Chan stresses the importance of dedicating time, as being busy didn’t deter them from meeting for dance classes. She emphasizes that “when you make a promise to meet, you need to spare that time.” She believes that attitude and commitment are deciding factors when it comes to dancing well together. She goes on to say that frustration can arise when trying to perfect a particular move, though this is an expected challenge. She and her partner both agree that partner-dancing is an evolving process that takes time. They both appreciate how they learn, improve and solve problems together.

Ho adds that there are certain magical moments in dancing, such as how Chan is able to understand how to respond to slightly varied moves posed by him, especially when they are led differently.

Chan thinks back to when she met her friend Simty Yau, Convenor of the Institute’s Dance Interest Group. Yau was equally as captivated by dancing as her, having fallen in love with it at a young age. She started in secondary school, where she learnt oriental and folk dance, and following graduation, enrolled herself in private classes. She began studying for her degree and then moved onto becoming a CPA. That was when she also stumbled upon the ballroom dancing classes offered by the Institute. There, she met Chan, and her current dance partner Victor Yeung in the Latin dance class.

They both worked their way up the three levels of distinction – associate, licentiate and fellowship, the last one being the highest level of qualification. Similar to Chan and Ho, Yau and her partner Yeung acknowledged that preparing for dance exams was the quickest way to improve. She was surprised that Yeung was, familiar with both male and female dance moves, which proved to be an advantage in guiding her when she encountered difficulties.


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The perfect pair

Yau also believes that dancing with a partner is much more challenging, as it requires more cooperation between two people, as well as more skill and technique. She observes that some of the moves are easy to do alone, but when done together, are very difficult as it is crucial for both dancers to react to visual and physical leads.“For example, when he puts his hands up, I know it is time to start,” she explains. “If my partner doesn’t look at me, we both won’t know what happens next.” She exemplifies, saying that “sometimes, the lady needs to give way for the man to pass so the move can be done smoothly.”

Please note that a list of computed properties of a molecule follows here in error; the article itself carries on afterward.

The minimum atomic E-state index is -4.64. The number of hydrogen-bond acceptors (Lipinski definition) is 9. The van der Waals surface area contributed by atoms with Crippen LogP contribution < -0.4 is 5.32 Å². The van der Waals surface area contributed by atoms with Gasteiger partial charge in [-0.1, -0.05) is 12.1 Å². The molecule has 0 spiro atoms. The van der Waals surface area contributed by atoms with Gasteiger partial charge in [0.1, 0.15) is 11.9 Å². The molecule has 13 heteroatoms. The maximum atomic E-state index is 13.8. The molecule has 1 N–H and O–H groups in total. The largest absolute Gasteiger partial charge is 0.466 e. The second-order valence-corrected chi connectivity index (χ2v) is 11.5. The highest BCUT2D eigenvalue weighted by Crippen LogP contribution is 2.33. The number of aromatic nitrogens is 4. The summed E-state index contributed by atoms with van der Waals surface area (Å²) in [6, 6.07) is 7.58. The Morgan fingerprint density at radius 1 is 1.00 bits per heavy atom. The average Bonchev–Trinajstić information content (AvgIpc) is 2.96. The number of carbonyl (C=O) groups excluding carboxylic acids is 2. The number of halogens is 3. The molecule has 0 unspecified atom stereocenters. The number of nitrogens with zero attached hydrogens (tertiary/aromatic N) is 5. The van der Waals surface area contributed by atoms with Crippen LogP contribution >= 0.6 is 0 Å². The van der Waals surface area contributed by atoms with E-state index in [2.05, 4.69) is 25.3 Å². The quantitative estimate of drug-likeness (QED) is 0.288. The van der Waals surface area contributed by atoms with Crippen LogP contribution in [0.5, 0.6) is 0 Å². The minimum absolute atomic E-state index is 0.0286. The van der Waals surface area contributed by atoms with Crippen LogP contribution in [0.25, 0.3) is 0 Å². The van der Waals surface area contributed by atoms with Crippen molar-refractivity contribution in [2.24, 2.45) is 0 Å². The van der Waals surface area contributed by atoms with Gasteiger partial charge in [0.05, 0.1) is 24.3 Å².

When it comes to finding the right dance partner, it isn’t as easy as walking into a class and dancing with the first person you see, either. Her dance partner once said, “there is a saying in the dance circle, that finding a suitable dance partner is more difficult than finding a spouse.”

Yau recalls her most memorable performance was their first ballroom dance competition together. Knowing that there were other dancers on the dance floor, she was worried about accidentally knocking into them during the routine. “I was thinking about how Victor would lead me during the dance, so I reminded myself that as a lady, I just have to follow,” she jokes. “We passed, and came in second place.”

Though many people claim to be too busy or simply not good enough to dance, Yau remarks that there are numer- ous reasons why Institute members ought to pick up dancing. “Dancing is like a sport – it will improve your health and keep you fit. I’m not young anymore, but I continue to dance because I want to keep my body healthy, and I always tell people that if you dance you can look at least ten years younger!”

Both Chan and Yau speak very highly of the beginner classes offered by the Institute, emphasizing that people of all abilities and levels are encouraged to join, regardless of how busy one is. “There are three classes every week, and jazz classes are on Saturday mornings so it won’t affect your work. You are free to join up to five interest groups at the Institute, and if you happen to not like one, you can change next year,” Yau says.

Chan stresses that people really shouldn’t worry about their lack of abilities as a dancer when starting. “Just be patient, and don’t be shy if you are dancing with others who have danced for years – every beginner starts at zero.” As with all things in life, practice makes perfect – especially in partner dance. 


Members interested in dancing can join the Institute’s dance interest group. For more details visit the Institute's website.